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Medical and dental expenses can be deducted if their total sum exceeds 7.5% of the tax filer’s Adjusted Gross Income (AGI). However, the tax filer, or his or her spouse, must have been born prior to January 2, 1951 (a minimum of 65 years of age) for this deduction. As an example, say a tax filer has an AGI of $35,000 and has paid $5,000 in medical and / or dental bills for the year. 7.5% of $35,000 comes to $2,625. Therefore, $2,375 can be deducted as a medical and / or dental expense.
Those born after January 2, 1951 may still make a deduction, but their medical and dental expenses must exceed 10% of their adjusted gross income. By deducting these expenses, one's income is lowered. Therefore, the amount of tax they owe is also reduced.
While tax deductions are not a source of funds for eldercare, a reduced tax burden can enable a family to re-allocate resources to help cover the cost of care. When combined with other options, this might make the difference between being able to afford home care or assisted living. Furthermore, lowering one's adjusted gross income may help make one eligible for other forms of federal and state assistance.
Medical and dental expense deductions should not be confused with Dependent Care Tax Credit. This credit is meant for dependent care expenses the primary taxpayer incurs to enable them to work, or look for work, rather than caring for their dependent.
Medical and dental expenses are deductible in each of the following four tax filing scenarios for those born prior to January 2, 1951. For those born after this date, 7.5% needs to be replaced with 10%.
1) When the care recipient is filing his/her own taxes and their personal annual medical and dental expenses exceed 7.5% of their adjusted gross income.
2) When a married couple is filing jointly and their combined medical and dental expenses exceed 7.5% of their combined adjusted gross income.
3) When a married couple is filing separately. Since the deduction is based on expenses as a percentage of income, splitting income between two individuals and filing separately may yield a greater overall tax reduction.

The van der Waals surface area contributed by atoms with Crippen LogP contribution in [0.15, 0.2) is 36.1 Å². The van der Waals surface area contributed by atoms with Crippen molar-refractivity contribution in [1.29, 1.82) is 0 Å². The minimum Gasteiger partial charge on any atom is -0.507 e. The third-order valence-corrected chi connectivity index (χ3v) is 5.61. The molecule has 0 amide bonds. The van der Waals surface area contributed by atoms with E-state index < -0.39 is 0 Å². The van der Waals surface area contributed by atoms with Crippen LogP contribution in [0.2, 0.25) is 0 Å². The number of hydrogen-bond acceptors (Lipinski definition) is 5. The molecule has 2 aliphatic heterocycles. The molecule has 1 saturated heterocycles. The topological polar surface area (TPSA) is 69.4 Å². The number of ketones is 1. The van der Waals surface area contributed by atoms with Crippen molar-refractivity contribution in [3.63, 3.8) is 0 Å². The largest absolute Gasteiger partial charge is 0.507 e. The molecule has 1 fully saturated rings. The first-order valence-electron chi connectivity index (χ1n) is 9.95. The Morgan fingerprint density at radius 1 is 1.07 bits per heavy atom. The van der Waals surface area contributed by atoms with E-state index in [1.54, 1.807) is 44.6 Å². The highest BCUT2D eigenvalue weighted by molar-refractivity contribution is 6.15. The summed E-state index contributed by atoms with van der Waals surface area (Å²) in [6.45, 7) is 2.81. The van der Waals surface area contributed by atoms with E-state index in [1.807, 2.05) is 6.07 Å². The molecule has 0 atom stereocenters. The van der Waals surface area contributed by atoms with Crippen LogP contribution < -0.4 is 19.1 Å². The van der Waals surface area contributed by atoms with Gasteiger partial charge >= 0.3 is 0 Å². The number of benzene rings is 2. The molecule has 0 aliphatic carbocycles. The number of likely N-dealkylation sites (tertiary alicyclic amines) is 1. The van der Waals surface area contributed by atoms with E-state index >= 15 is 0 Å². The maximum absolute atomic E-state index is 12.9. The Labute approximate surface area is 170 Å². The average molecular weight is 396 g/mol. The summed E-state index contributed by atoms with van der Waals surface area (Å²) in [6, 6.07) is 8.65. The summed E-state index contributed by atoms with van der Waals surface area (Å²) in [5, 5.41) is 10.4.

4) When a family member or caregiver is claiming the care recipient as a dependent, they can combine that individual’s medical and dental expenses with his or her own expenses. If the combined expenses exceed 7.5% of their combined adjusted gross income, they can claim the expenses as a deduction.
In order to claim an individual who requires care as a dependent, there are two essential qualifications. The tax filer must provide over half of the dependent’s financial support, and the dependent must be related to, or have lived with the tax filer for a full calendar year.
There is an exception to the 50% financial support rule made when two or more individuals, typically family members, together contribute at least 50% of the support for the elderly dependent. In this case, the contributors can prepare a mutually agreed-upon "Multiple Support Declaration", which allows one of the contributing individuals to claim the elderly as a dependent and deduct that elderly person’s medical expenses. When using a "Multiple Support Declaration", the tax filer needs only to have contributed 10% of the total. Make note, the individual who is deducting the expenses can only use the amount they personally paid.
"Medical and Dental Expenses" include a wide range of expenditures, some of which are not immediately obvious. See IRS Publication 502 for a complete list of qualifying medical and dental expenses. A partial list follows. Worth noting, if a senior is certified as chronically ill, the list of eligible expenses is expanded.
The cost of home care, used to enable the taxpayer to work outside the home while care is provided for a dependent, can be applied either as a Medical Expense Deduction or using the Dependent Care Credit, but not both. For most families, it is advantageous to apply care expenses, which enable you to be gainfully employed, towards the Dependent Care Credit up to the maximum allowed (as of 2017, up to $3,000 in expenses may be used to calculate the credit), and then apply the remainder of those expenses as Medical Expense deductions. However, this may not always be applicable.
Tax filers can deduct the amount of medical expenses that exceed 7.5% (or 10%, based on the age of the individual) of their adjusted gross income (your AGI is found on form 1040, line 38). Or stated in another way, subtracting 7.5% (.075) of your AGI from your total medical expenses will yield your medical expense deduction.
For example, if your adjusted gross income was $50,000, and your total paid medical expenses were $10,000, your medical expense deduction would be $6,250 as shown in the table below. Assuming a typical tax rate of 16%, the annual tax savings would be approximately $1,000.
|7.5% of AGI||Medical
|Medical Expenses - 7.5% of AGI||Medical Exp. Deduction||Annual Savings|
|$50,000||$50,000 x 7.5% = $3,750||$10,000||$10,000 - $3,750 = $6250||$6250||$1,000|